Are the black spots on my OSB mold? If so, should I be concerned? We had a problem with vent but has been corrected. Thanks.

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Image is of worse area in attic.

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  • Hard to tell just from picture, but black mold not nice. Would shave off a few pieces of OSB(not black spots) and have it tested or looked at, to be sure. If mold, looks like it is just starting
    – crip659
    Commented Feb 6, 2021 at 1:48
  • spray some bleach, apply Kilz such as this and problem solved. Can't post pics on comments, so here is a link to a potential product: homedepot.com/p/… Commented Feb 6, 2021 at 3:36
  • No one can really answer that unless you get some better pictures. It could be blackish mud or sludge. Cut apart sewar lines at your house and move that stuff around. Pretty much the same blackish tint.
    – DMoore
    Commented Feb 6, 2021 at 4:37
  • I wouldn't spray pure bleach, start with 25 percent diluted with water. And there are no death certificates with mold as the cause of death. Commented Feb 6, 2021 at 5:38
  • 2
    You'll get a lot of ominous warnings in hushed voices about "black mold" from people regurgitating internet wisdom. The truth is that mold spores are literally everywhere, and many harmless types are dark in color. If you've resolved the moisture problem you've resolved this issue. Period. I wouldn't even bother with cleanup in an attic.
    – isherwood
    Commented Feb 8, 2021 at 15:22

1 Answer 1


That is mold. Assuming this is what it looks like after it's been sufficiently dried so more mold won't develop beyond what we're seeing here, that is surface mold isolated within a wall cavity, and you've got nothing to worry about.

Typically, if it is surface mold or the decayed portion of the wall system is small enough to be safe and acceptable, you would leave it alone, as molds become dormant below 20% WMC (your framing should be between 12% and 16% once fully dried and ready to be closed back up), as long as the following criteria are met:

  • If the sheathing was never saturated (or above 28% WMC) or if the saturation was limited (in a non structural wall);
  • If the moisture problem has been remedied (dried and not going to get wet again); i
  • If it will not be disturbed, so as to spread spores into living space; and,
  • If the decay is surface only (has not transmitted through to the other side of the sheathing is a good indicator of compromised sheathing).

Best practice would be to replace the sheathing in the event any of the above are not met. Cost of doing the repair vs cost of not doing the repair will drive the decision, except in the case of damage to a critical building component in which case the cost of not doing the repair is also a question of safety/liability.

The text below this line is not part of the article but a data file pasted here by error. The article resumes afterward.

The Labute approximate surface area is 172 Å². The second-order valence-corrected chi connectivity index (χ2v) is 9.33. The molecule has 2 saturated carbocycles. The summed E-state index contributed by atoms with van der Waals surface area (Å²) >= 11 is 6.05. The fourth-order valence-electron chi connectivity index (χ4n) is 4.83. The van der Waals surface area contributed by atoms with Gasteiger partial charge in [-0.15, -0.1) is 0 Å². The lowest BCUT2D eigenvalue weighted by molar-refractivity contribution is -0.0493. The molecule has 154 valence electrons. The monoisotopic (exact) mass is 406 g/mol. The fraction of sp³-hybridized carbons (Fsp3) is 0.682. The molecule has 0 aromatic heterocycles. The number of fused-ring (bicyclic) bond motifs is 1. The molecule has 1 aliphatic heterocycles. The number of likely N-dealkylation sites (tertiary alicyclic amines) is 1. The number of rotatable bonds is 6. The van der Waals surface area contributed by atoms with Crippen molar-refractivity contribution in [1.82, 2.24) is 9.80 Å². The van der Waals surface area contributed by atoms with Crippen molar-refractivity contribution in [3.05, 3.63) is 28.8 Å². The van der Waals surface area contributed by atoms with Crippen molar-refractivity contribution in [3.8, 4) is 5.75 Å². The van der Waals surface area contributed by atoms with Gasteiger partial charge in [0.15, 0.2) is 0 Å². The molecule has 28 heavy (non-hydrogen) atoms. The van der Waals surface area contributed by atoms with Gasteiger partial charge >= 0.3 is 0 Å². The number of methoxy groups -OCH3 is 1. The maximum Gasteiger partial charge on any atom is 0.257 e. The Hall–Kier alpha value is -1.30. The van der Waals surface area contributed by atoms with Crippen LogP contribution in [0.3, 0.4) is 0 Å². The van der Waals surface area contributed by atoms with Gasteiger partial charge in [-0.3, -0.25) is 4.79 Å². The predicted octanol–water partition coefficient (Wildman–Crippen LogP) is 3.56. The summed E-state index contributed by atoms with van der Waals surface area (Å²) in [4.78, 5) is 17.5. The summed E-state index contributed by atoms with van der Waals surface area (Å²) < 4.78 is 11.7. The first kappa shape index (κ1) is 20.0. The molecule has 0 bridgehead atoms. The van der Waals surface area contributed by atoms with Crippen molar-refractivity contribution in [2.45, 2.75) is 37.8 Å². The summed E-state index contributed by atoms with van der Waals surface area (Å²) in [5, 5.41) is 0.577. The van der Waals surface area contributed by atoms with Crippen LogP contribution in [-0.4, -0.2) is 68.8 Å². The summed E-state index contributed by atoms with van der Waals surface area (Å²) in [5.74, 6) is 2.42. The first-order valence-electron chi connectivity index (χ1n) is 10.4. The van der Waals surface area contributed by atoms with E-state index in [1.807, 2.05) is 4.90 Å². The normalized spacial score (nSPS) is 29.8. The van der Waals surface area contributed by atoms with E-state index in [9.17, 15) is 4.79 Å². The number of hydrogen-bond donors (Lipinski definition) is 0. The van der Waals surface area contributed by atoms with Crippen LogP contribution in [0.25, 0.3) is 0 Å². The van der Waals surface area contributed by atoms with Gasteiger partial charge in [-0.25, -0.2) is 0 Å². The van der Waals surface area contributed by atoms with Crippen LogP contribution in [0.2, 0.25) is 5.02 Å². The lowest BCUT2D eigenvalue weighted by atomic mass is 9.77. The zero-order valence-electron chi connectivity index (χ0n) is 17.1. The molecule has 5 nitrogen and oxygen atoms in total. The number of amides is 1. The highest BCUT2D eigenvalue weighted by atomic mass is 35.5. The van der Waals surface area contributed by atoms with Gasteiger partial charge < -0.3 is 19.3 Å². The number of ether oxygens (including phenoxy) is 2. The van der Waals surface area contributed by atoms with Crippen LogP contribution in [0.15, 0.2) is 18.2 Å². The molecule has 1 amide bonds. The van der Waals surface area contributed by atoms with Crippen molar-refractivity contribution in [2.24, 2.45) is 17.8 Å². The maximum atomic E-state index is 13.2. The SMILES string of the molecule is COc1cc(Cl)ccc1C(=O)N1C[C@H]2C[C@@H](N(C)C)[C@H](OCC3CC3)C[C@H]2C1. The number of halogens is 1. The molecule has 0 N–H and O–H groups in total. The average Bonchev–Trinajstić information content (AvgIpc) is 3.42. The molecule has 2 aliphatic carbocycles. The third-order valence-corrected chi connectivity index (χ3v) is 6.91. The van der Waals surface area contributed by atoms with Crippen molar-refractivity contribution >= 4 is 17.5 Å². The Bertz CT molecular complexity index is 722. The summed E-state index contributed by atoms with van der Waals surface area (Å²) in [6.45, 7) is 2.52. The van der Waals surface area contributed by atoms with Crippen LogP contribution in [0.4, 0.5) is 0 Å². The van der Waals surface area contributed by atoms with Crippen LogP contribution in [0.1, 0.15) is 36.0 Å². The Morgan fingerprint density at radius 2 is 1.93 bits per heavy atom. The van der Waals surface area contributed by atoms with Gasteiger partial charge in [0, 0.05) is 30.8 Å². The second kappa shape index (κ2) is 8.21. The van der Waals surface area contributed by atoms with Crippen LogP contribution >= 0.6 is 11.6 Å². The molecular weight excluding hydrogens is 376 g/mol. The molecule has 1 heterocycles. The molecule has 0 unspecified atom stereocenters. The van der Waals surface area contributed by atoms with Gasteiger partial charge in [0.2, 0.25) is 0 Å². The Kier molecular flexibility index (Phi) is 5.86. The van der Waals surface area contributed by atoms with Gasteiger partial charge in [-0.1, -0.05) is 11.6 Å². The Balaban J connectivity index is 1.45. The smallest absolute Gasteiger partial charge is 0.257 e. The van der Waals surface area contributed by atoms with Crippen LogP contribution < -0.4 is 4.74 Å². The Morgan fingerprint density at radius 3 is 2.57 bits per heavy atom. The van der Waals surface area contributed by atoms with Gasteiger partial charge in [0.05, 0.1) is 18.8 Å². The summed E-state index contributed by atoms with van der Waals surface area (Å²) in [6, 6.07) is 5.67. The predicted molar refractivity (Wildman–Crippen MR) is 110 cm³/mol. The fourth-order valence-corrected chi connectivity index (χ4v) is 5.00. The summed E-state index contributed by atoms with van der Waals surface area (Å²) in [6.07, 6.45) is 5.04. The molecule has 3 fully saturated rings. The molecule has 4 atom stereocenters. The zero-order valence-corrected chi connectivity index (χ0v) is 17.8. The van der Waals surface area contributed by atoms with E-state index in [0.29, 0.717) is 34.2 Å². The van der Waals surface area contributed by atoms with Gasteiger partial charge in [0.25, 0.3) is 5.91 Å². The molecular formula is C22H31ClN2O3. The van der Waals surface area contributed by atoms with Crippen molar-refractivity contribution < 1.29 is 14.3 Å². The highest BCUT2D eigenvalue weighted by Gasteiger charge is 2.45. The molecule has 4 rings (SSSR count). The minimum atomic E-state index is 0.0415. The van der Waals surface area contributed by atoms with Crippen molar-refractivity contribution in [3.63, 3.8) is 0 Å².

• Attic is 500 sq ft, has mold in one half of it, with about three each 3 ft x 1 ft dark spots, & many MANY spots similar to photo. Most of area is crawl space and difficult to get at. No raised, fuzzy mold, no wet sheathing. Had 3 'mold removal' companies in and confirmed that it was definitely mold. Cost ranged from $6000 CAD to 'do it yourself.' Opted to try to take care of the problem first, not with bleach but a recommended mold remover. Sprayed yesterday and will recheck it in a day. Dehumidifier is set at 45, & have bathroom fan running. Any other comments or advice is appreciated.
    – donna
    Commented Feb 8, 2021 at 15:08
  • No change to my answer... if you could put your finger through it with ease, you would want to replace. Otherwise not a problem as described above. Looks like that's roof sheathing right by your eave? I don't remember if you said. Anyway, that's fine - localized, primarily surface, non structural etc etc. Most would leave it be, your attic isn't occupied space, but you can always get mold specific funguides if it worries you, or just like a stain on your close you can spray it with bleach (wear a respirator with filters for bleach) and the black will get bleached to unnoticeable. Commented Feb 8, 2021 at 19:56
  • Your attic isn't useable space is it, and you're not regularly and frequently going in and out normally right? I would honestly not worry about it myself. Be very wary of mold remediation companies, like pest management, if they don't guarantee the problem won't return, I would have a hard time distinguishing them from thieves. Mold is one of those things that people get scared about. In your case, as long as your attic is not gapingly open to your living space, there is no way for it to get to you and you are clearly describing surface mold that is not a threat to your health. Commented Feb 9, 2021 at 6:11
  • There is some roof sheathing on the peaks, i.e. the areas where I can almost stand up in. It is not anywhere else. Does that make any difference? Wood is solid in attic, i.e. cannot punch hole through it. I never go into the attic. I thought that the Mold repair management companies over-charged. The most reasonable, best-lowest offer would still have been $500 per hour. Thanks for passing on your knowledge. I will re-spray, keep area ventilated.
    – donna
    Commented Feb 9, 2021 at 15:22
  • No change to my advice. Technically, you don't even need to deal with it, but what you're doing is best practice. It won't spread, it won't continue to degrade your roof sheathing, this is just surface mold. You are approaching it correctly. Many would choose to ignore it altogether. (I like you would spray it as directed by the bottle, and then I might take a paint pen and trace the perimeter and check on it every year. If it spreads a little, you know your attic ventilation needs some additional attention)... Shameless self promotion: if you like my answer please check it as accepted Commented Feb 9, 2021 at 15:56

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